Special procedural guarantees


Country Report: Special procedural guarantees Last updated: 30/11/20


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Adequate support during the interview


According to the law, the Refugee Commissioner shall assess applications from those in need of special procedural guarantees within a reasonable period of time and ensure that such applicants are provided with adequate support throughout the whole procedure.[1] The notion of “adequate support” is not defined further, although RefCom may decide to postpone the examination of the application depending on the case.[2]

The Refugee Commissioner has stated that in the case that an asylum seeker has been identified as being in need of special procedural guarantees, a trained caseworker is assigned to do the interview, during which the caseworker remains sensitive to the fact that the person might be unable to fully disclose details of the asylum claim. Nonetheless, the Refugee Commissioner does not have a specialised unit dealing with vulnerable groups, although a number of caseworkers have attended an EASO training session on the module “Interviewing Vulnerable Persons” in 2016 and 2017.[3] In 2019, UNHCR also provided trainings to seven caseworkers.[4]

Practitioners who have attended several interviews over the last few years indicate that vulnerability may not always be taken into consideration as the asylum seeker will still be expected to provide a considerable amount of detail that they might not always be able to provide on account of the trauma they would have experienced. In the absence of a procedure geared towards identifying victims of trauma and torture, and the emphasis on concluding cases in the shortest time possible, these asylum seekers may be at a disadvantage as they could be unable to comprehensively disclose their protection needs.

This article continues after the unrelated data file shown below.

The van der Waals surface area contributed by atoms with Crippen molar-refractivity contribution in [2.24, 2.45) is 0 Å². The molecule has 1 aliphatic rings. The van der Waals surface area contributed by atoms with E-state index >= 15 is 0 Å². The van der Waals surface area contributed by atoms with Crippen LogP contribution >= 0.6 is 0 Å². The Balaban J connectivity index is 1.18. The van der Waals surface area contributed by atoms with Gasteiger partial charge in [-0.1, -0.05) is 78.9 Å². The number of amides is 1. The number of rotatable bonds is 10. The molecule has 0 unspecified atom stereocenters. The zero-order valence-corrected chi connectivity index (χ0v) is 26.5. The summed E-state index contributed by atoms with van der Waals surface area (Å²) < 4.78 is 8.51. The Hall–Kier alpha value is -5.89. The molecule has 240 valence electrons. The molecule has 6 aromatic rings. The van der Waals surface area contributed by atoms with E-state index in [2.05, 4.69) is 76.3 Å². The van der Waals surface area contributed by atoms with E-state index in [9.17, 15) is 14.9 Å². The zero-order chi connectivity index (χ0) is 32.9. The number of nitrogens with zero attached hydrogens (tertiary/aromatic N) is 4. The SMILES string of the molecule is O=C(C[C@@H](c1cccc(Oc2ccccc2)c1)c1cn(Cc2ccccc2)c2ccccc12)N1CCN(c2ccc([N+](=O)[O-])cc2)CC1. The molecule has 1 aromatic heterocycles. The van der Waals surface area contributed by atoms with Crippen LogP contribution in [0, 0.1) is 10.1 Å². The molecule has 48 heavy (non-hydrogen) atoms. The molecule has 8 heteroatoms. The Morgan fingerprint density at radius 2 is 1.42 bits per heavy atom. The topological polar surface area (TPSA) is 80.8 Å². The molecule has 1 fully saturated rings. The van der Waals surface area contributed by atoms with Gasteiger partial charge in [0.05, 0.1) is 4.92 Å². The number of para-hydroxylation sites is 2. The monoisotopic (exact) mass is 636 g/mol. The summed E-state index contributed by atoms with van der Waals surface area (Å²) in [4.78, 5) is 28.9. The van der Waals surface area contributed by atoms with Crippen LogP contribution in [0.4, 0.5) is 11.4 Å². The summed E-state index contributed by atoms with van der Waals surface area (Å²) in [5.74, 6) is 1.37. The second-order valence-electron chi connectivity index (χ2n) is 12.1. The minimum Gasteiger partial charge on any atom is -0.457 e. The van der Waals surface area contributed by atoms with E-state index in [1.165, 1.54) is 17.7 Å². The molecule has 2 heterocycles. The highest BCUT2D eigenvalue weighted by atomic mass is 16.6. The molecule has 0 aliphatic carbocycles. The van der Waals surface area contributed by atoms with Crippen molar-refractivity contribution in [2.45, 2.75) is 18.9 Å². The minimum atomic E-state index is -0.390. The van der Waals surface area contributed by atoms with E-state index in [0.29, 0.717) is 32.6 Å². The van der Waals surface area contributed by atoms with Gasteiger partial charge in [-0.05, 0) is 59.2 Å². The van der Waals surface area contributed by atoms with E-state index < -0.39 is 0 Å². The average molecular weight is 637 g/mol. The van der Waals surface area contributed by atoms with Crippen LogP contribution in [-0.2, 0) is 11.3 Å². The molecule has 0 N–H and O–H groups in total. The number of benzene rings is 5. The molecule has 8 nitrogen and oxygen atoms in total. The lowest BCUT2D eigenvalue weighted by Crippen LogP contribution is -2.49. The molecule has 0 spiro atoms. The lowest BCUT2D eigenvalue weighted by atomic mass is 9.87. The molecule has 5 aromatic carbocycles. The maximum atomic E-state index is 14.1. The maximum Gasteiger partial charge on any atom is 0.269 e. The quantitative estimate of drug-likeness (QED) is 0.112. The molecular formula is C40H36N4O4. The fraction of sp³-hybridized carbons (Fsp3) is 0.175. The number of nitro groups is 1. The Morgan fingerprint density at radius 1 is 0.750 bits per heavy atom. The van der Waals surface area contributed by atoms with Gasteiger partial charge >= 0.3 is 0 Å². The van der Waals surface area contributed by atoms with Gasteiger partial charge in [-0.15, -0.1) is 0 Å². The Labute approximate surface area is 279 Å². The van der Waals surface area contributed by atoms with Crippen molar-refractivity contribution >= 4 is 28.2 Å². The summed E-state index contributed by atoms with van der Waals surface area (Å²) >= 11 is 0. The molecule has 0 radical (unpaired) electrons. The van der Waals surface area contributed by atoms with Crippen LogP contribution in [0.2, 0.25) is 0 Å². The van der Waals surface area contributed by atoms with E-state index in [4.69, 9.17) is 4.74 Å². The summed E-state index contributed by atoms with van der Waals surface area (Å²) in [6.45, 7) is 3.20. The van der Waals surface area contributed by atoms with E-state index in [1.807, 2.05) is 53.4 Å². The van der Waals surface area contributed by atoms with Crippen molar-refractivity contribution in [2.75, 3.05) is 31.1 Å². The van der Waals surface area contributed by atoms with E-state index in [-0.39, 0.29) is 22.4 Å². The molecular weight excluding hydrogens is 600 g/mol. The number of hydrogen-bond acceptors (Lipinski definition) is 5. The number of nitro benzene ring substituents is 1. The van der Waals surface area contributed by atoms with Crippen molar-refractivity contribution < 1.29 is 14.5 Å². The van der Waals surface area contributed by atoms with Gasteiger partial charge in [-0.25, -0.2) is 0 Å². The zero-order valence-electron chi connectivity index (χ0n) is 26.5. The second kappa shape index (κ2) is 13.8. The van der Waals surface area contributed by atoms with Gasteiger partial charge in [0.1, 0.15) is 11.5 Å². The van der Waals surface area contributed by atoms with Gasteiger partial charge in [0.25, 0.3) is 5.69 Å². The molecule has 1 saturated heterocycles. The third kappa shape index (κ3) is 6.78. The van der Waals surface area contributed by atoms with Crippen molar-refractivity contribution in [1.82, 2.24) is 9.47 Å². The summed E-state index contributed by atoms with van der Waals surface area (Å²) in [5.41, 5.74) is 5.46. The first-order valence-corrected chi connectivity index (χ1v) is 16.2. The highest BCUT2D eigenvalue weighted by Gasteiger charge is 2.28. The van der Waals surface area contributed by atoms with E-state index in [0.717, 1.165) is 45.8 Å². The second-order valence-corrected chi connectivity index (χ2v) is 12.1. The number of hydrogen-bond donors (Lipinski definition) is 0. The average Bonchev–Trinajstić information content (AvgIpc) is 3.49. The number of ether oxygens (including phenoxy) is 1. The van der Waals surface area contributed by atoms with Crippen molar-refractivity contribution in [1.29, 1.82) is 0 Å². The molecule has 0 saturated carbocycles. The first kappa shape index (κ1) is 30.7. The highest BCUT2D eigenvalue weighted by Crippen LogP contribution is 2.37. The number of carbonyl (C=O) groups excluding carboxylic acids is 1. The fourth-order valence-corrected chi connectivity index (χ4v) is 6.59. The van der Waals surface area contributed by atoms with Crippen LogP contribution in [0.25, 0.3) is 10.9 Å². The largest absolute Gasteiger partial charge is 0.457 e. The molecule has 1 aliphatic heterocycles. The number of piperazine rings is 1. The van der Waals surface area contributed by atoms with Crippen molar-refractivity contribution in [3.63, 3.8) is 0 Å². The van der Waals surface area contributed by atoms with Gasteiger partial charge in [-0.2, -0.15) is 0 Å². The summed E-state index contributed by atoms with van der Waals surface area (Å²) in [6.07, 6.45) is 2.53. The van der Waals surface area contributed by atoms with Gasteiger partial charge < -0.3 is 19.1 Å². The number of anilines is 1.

Exemption from special procedures


The accelerated procedure shall not be applied in case it is considered that an applicant requires special procedural guarantees as a consequence of having suffered torture, rape or other serious form of psychological, physical or sexual violence.[5]

Special guarantees are also foreseen for unaccompanied children. For example, it shall be ensured that minors are provided with legal and procedural information, free of charge on their application for international protection, and the interview is to be conducted and the decision prepared by a person who has the necessary knowledge of the special needs of minors.[6] Moreover, the Refugees Act provides that unaccompanied children may only be subject to the accelerated procedure where:

  1. they come from a safe country of origin;
  2. have introduced an admissible subsequent application; or
  3. present a danger to national security or public order or have been forcibly expelled for public security or public order reasons.[7]


[1] Regulation 10 Procedural Regulations.

[2] Information provided by the Refugee Commissioner, 17 July 2017.

[3 Information provided by the Refugee Commissioner, 17 July 2017. No information available for 2018.

[4] Information provided by UNHCR Malta, January 2020.

[5] Regulation 7 Procedural Regulations.

[6] Regulation 18 Procedural Regulations.

[7] Article 23A Refugees Act.


Table of contents

  • Statistics
  • Overview of the legal framework
  • Overview of the main changes since the previous report update
  • Asylum Procedure
  • Reception Conditions
  • Detention of Asylum Seekers
  • Content of International Protection
  • ANNEX I – Transposition of the CEAS in national legislation